Tuesday, August 19, 2008
Where have all the monarchs gone?
When we walked the dunes of Kohler-Andrae State Park, it was fun to watch the monarch butterflies, glowing bright orange in the sun, flitting lazily among the milkweeds (they seem to be fussy eaters, doing a lot of research to scout out just the right meal.) The the symbiotic relationship between milkweeds and monarchs is so tight that they're sometimes referred to as milkweed butterflies. The adults can and do get their nectar in many places, but they like milkweed flowers and also lay their eggs on the plant. The larvae eat only milkweed leaves, absorbing chemicals from the milkweed that are toxic or unpleasant to many animals. Traces remain in the adult butterfly, whose distinctive color and markings serve to remind predators who have tried to eat one not to repeat the mistake. Simple aversion therapy.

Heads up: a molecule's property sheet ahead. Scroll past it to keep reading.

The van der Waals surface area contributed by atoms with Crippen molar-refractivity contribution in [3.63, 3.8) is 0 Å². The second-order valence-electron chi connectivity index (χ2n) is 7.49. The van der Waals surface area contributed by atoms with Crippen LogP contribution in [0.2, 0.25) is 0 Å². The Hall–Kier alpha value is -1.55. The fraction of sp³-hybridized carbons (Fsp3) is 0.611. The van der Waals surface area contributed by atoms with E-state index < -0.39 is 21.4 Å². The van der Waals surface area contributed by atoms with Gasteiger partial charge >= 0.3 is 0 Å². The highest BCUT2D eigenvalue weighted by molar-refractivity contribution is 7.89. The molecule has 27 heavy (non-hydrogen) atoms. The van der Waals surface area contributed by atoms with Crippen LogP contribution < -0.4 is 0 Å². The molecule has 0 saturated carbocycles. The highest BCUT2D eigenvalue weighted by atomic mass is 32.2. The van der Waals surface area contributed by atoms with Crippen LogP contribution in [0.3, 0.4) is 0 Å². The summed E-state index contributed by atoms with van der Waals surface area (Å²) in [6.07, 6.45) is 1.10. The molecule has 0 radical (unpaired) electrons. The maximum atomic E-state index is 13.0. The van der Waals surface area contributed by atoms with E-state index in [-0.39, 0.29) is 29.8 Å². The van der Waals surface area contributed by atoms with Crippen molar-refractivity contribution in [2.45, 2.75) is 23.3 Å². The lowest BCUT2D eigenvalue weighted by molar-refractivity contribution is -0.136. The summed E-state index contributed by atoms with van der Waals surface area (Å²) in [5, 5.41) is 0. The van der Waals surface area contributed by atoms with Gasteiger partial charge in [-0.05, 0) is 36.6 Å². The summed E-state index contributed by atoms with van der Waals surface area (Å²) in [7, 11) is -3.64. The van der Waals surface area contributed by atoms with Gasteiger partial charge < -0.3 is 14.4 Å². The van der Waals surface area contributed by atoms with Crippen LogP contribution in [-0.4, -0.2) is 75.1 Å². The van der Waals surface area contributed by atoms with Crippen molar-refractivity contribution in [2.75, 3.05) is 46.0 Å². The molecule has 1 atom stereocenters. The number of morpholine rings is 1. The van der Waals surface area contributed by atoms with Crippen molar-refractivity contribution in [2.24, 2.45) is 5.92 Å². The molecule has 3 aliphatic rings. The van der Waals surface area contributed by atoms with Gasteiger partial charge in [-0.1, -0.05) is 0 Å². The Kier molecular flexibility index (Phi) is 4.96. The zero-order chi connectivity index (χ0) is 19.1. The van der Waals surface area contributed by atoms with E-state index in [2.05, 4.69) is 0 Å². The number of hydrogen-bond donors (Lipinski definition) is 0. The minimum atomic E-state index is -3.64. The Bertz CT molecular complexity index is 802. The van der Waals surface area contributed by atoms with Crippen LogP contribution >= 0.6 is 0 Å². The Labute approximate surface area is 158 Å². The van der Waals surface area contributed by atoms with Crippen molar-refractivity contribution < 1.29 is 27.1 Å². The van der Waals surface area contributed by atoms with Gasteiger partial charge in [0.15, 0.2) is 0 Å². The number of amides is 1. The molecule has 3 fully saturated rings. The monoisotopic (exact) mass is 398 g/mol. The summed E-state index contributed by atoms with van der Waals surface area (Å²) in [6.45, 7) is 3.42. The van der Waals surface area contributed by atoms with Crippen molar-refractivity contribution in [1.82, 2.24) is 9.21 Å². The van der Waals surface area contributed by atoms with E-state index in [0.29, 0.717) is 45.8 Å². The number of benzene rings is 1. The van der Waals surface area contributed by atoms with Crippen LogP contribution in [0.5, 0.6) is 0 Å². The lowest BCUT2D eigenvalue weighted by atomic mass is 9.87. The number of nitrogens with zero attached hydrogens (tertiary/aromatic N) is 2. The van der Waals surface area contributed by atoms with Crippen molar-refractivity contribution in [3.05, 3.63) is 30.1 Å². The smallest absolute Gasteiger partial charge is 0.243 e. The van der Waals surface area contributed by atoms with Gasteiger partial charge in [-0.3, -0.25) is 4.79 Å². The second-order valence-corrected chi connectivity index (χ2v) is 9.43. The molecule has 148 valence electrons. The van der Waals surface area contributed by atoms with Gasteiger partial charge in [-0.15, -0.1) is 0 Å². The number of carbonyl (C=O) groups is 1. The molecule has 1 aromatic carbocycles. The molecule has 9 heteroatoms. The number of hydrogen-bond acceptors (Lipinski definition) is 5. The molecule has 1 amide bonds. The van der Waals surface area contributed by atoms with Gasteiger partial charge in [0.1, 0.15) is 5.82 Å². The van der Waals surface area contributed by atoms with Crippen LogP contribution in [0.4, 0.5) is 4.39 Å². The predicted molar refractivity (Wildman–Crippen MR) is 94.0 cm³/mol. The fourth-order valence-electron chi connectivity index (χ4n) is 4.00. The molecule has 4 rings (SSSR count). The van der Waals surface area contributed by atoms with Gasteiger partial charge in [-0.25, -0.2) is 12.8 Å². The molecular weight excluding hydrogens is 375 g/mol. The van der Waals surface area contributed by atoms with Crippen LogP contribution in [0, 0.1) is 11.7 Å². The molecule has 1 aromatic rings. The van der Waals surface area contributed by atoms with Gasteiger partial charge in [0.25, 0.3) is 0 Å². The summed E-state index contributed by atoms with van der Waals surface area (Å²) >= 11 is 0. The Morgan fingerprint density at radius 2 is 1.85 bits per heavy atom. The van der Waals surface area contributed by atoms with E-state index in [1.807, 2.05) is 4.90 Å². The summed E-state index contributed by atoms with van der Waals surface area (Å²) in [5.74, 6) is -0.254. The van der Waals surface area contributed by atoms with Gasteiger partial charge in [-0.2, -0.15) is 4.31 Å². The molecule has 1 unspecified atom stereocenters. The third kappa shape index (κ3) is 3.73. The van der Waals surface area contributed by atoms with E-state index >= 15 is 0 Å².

Although we saw many monarchs at Kohler-Andrae, there were not as many as other years. Where have all the monarchs gone? Weather plays a huge role in their lives and their remarkable trans-generational migratory journey to Mexico and back. In recent years cold weather in Mexico decimated their numbers, but Monarchs are remarkable in their ability to bounce back from unusual weather stress. This year, the villain seems to have been the awful rains earlier this year along their migratory route back up north. They can't fly in the rain, and the rain also disrupted the growing season of many of the plants they feed on enroute.
They'll recover from this year's rains, as well -- but declining milkweed habitat is a continuing long-term threat. Milkweed makes cows sick, so farmers get rid of it in pasture land. But a bigger threat to monarch ecology is urban development. There's not a lot of milkweed growing in parking lots, and very little in the lawns and gardens of suburbia. If you get a chance, plant some milkweed in your garden. The monarchs will thank you.